• Reece Bithrey

How Dangerous Are Tracking Cookies?


(Picture Credit - Ophtek)

Running a search online for the phrase "tracking cookies" gives a valuable insight into the often-explored world of technological paranoia. It comes as no surprise that people are becoming increasingly concerned about their online privacy as businesses follow our every move and try their best to sell us things. After all, it's their job.


In this world of scams and incessant advertising about VPNs such as Nord and Express, people are becoming constantly surrounded by the need to make their lives, both online and offline more secure. The likes of Facebook and Google have been called out by society for years now for internet malpractice, and the final straw seems to be fast approaching for most Internet users.


One of the European Union's most famous pieces of legislation in recent years concerned the introduction of tougher laws on data protection and what websites can and can't collect about you. The aforementioned GDPR directive designs to restrict the personal data information that websites collect from you, including tracking cookies. Much like the above search query, a quick type of "GDPR" into Google reveals the below auto-completed entries:

(Picture Credit - My Own)

It appears that a lot of people are concerned about the protection of their own personal data, and in this increasingly Orwellian world, this seems justified. None of us want our data to be sold off to big companies or thrown around like a tennis ball and the now four-year-old GDPR legislation aimed to solve this problem through the art of a choice. Whenever someone visits a website, they're faced with a screen that looks something like the below (the below screenshot ironically came from testing website www.cookiebot.com, a site designed to allow you to test a web domain to see if they're complying with the EU's GDPR rules) and ask the user to see if they're willing to allow cookies or decline them.

(Picture Credit - My Own)

Cookies come in many shapes and sizes, and the most notorious type of these are tracking cookies that are designed to track online activity for the good of a web service, or in more common cases, for businesses trying to sell products through targeted advertising. Much like in the case of Cookiebot, these cookies are also linked with the website's social media channels and analytics data. It's in a similar way to YouTube's analytics that allow you to see where the most common viewers of a channel from and see if you're hitting your target audience. In short, the usage of such tracking cookies allow websites to see if they're hitting their target audience based on the online profile that these businesses have constructed of any visiting users based on such analytics and other visited websites.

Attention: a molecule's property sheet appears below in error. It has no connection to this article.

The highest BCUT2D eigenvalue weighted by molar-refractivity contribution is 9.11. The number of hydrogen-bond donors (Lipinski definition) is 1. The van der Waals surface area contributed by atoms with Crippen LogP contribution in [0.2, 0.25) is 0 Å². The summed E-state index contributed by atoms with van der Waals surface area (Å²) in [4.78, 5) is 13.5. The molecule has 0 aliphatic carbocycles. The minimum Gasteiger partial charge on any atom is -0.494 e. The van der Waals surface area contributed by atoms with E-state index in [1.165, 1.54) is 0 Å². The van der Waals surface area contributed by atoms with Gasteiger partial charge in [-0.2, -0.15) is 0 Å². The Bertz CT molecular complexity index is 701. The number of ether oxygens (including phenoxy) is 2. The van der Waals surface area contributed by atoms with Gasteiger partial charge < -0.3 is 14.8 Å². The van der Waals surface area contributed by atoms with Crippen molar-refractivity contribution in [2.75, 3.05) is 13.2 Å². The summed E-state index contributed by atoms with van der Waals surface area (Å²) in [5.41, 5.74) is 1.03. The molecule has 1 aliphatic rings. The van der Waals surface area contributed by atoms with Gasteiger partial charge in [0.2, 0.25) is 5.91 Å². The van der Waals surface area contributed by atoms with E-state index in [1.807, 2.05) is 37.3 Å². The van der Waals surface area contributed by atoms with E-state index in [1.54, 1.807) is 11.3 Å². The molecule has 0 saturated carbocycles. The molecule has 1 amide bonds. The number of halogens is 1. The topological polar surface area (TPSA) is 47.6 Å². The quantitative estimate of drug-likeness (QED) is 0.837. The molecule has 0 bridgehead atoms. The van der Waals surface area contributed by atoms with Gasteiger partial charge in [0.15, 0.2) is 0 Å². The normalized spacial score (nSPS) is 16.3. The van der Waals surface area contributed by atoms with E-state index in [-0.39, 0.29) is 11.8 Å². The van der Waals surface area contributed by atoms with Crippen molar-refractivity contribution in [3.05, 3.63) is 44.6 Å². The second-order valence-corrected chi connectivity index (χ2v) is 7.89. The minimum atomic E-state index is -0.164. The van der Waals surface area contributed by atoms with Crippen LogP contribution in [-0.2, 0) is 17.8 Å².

Tracking cookies, especially with the meteoric rise of the importance of adhering to such GDPR regulations since 2016, have gained in notoriety due to their appearance as malware to any unassuming tech user. To the outsider, they're a way of big business to harvest your data and sell it in databases. With data protection a bigger thing than ever before, it's integral to remember that it's the user's decision if they allow those cookies to manifest themselves in their browser.


As an entity in themselves, tracking cookies are neither good nor bad. As a few sites point out, their primary function is to make the online experience all the more seamless and intuitive, hence the collection and linking to analytics data, which all the while is concerned with improving a user's experience on a particular site. However, some may argue that their bad rap is warranted, especially given their key part in data scandals dating from as little as two years ago now.


One of the most intriguing things though is cross-site cookie tracking, whereby sites with links to Facebook, Twitter, and other social network sites can share that information with those social networks and use them to track any online user, even if they don't have an account with those social networking sites. Therefore, even if you don't have Facebook, but a friend sends you a link to a funny video on a meme page, you'll get targeted advertising on Facebook for a clothing brand you bought from previously due to these third-party tracking cookies. The piece that's been doing the rounds on Facebook recently concerns itself with exactly this and it's good to know that you can turn off the linking between Facebook and any sites you visit following the deletion of such information. Rest-assured however that any personal information such as passwords or bank details are securely encrypted thanks to the HTTPS protocols on most websites these days.


In conclusion, are tracking cookies all that bad? I suppose it depends on your world outlook. If you're someone of the persuasion who's all for technological intervention in someone's daily life to improve it, then you'll welcome them with open arms. On the flip-side to this, if you're someone who doesn't want any website tracking what you do, then they're your worst nightmare. In amongst all this however, it is of paramount importance to remember that thanks to GDPR regulations, you have the power to choose whether you're tracked or not. Don't click off those popups when you next visit your favourite websites, just take a look and make sure you've read what's going on behind the scenes.

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